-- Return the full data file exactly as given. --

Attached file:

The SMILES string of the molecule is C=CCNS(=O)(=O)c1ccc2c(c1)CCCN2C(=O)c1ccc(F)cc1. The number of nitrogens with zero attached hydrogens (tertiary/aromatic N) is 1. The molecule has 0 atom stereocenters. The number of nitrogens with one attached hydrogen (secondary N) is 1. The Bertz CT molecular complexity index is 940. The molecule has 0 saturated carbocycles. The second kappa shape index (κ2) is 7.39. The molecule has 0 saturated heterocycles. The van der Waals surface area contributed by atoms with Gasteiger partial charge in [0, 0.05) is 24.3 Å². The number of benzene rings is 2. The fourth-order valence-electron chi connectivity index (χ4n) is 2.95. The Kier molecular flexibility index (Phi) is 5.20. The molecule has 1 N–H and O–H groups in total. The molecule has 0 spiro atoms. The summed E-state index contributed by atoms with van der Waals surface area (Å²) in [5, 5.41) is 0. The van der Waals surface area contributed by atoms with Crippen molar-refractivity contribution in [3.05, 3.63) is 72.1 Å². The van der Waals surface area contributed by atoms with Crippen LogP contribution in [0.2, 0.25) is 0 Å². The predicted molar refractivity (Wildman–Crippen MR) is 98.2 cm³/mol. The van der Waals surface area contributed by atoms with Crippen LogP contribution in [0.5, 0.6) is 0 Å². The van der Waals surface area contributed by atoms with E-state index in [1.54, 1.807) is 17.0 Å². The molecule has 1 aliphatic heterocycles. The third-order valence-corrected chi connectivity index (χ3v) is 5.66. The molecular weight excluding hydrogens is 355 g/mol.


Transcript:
The SMILES string of the molecule is C=CCNS(=O)(=O)c1ccc2c(c1)CCCN2C(=O)c1ccc(F)cc1. The number of nitrogens with zero attached hydrogens (tertiary/aromatic N) is 1. The molecule has 0 atom stereocenters. The number of nitrogens with one attached hydrogen (secondary N) is 1. The Bertz CT molecular complexity index is 940. The molecule has 0 saturated carbocycles. The second kappa shape index (κ2) is 7.39. The molecule has 0 saturated heterocycles. The van der Waals surface area contributed by atoms with Gasteiger partial charge in [0, 0.05) is 24.3 Å². The number of benzene rings is 2. The fourth-order valence-electron chi connectivity index (χ4n) is 2.95. The Kier molecular flexibility index (Phi) is 5.20. The molecule has 1 N–H and O–H groups in total. The molecule has 0 spiro atoms. The summed E-state index contributed by atoms with van der Waals surface area (Å²) in [5, 5.41) is 0. The van der Waals surface area contributed by atoms with Crippen molar-refractivity contribution in [3.05, 3.63) is 72.1 Å². The van der Waals surface area contributed by atoms with Crippen LogP contribution in [0.2, 0.25) is 0 Å². The predicted molar refractivity (Wildman–Crippen MR) is 98.2 cm³/mol. The van der Waals surface area contributed by atoms with Crippen LogP contribution in [0.5, 0.6) is 0 Å². The van der Waals surface area contributed by atoms with E-state index in [1.54, 1.807) is 17.0 Å². The molecule has 1 aliphatic heterocycles. The third-order valence-corrected chi connectivity index (χ3v) is 5.66. The molecular weight excluding hydrogens is 355 g/mol.